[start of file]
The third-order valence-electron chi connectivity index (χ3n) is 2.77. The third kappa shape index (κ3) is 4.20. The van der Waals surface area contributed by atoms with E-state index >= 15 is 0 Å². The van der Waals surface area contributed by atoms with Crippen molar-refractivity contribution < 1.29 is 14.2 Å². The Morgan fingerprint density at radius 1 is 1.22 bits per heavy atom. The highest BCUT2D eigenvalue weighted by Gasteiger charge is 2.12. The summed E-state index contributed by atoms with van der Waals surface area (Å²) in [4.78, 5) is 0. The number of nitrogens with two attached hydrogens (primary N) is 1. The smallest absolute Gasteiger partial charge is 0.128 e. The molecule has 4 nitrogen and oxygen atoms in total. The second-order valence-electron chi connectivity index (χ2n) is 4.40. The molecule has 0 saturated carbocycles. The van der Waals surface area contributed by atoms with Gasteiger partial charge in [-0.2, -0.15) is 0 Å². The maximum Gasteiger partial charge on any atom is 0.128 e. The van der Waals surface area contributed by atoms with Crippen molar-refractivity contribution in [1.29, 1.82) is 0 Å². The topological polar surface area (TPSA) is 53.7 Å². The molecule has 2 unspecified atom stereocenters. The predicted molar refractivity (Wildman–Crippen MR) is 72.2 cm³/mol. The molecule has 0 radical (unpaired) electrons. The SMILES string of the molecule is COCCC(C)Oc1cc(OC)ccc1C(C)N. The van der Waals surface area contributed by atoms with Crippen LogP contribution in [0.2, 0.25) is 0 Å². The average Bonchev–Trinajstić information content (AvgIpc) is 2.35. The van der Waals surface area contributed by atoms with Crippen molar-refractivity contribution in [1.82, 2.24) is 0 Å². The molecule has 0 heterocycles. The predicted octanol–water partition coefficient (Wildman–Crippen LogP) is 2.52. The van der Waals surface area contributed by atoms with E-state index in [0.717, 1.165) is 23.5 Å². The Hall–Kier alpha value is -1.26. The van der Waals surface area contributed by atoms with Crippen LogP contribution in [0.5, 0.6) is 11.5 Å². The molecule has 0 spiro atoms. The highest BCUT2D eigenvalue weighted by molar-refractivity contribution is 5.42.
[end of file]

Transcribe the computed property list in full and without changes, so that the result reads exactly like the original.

The third-order valence-electron chi connectivity index (χ3n) is 2.77. The third kappa shape index (κ3) is 4.20. The van der Waals surface area contributed by atoms with E-state index >= 15 is 0 Å². The van der Waals surface area contributed by atoms with Crippen molar-refractivity contribution < 1.29 is 14.2 Å². The Morgan fingerprint density at radius 1 is 1.22 bits per heavy atom. The highest BCUT2D eigenvalue weighted by Gasteiger charge is 2.12. The summed E-state index contributed by atoms with van der Waals surface area (Å²) in [4.78, 5) is 0. The number of nitrogens with two attached hydrogens (primary N) is 1. The smallest absolute Gasteiger partial charge is 0.128 e. The molecule has 4 nitrogen and oxygen atoms in total. The second-order valence-electron chi connectivity index (χ2n) is 4.40. The molecule has 0 saturated carbocycles. The van der Waals surface area contributed by atoms with Gasteiger partial charge in [-0.2, -0.15) is 0 Å². The maximum Gasteiger partial charge on any atom is 0.128 e. The van der Waals surface area contributed by atoms with Crippen molar-refractivity contribution in [1.29, 1.82) is 0 Å². The topological polar surface area (TPSA) is 53.7 Å². The molecule has 2 unspecified atom stereocenters. The predicted molar refractivity (Wildman–Crippen MR) is 72.2 cm³/mol. The molecule has 0 radical (unpaired) electrons. The SMILES string of the molecule is COCCC(C)Oc1cc(OC)ccc1C(C)N. The van der Waals surface area contributed by atoms with Crippen LogP contribution in [0.2, 0.25) is 0 Å². The average Bonchev–Trinajstić information content (AvgIpc) is 2.35. The van der Waals surface area contributed by atoms with Crippen molar-refractivity contribution in [1.82, 2.24) is 0 Å². The molecule has 0 heterocycles. The predicted octanol–water partition coefficient (Wildman–Crippen LogP) is 2.52. The van der Waals surface area contributed by atoms with E-state index in [0.717, 1.165) is 23.5 Å². The Hall–Kier alpha value is -1.26. The van der Waals surface area contributed by atoms with Crippen LogP contribution in [0.5, 0.6) is 11.5 Å². The molecule has 0 spiro atoms. The highest BCUT2D eigenvalue weighted by molar-refractivity contribution is 5.42.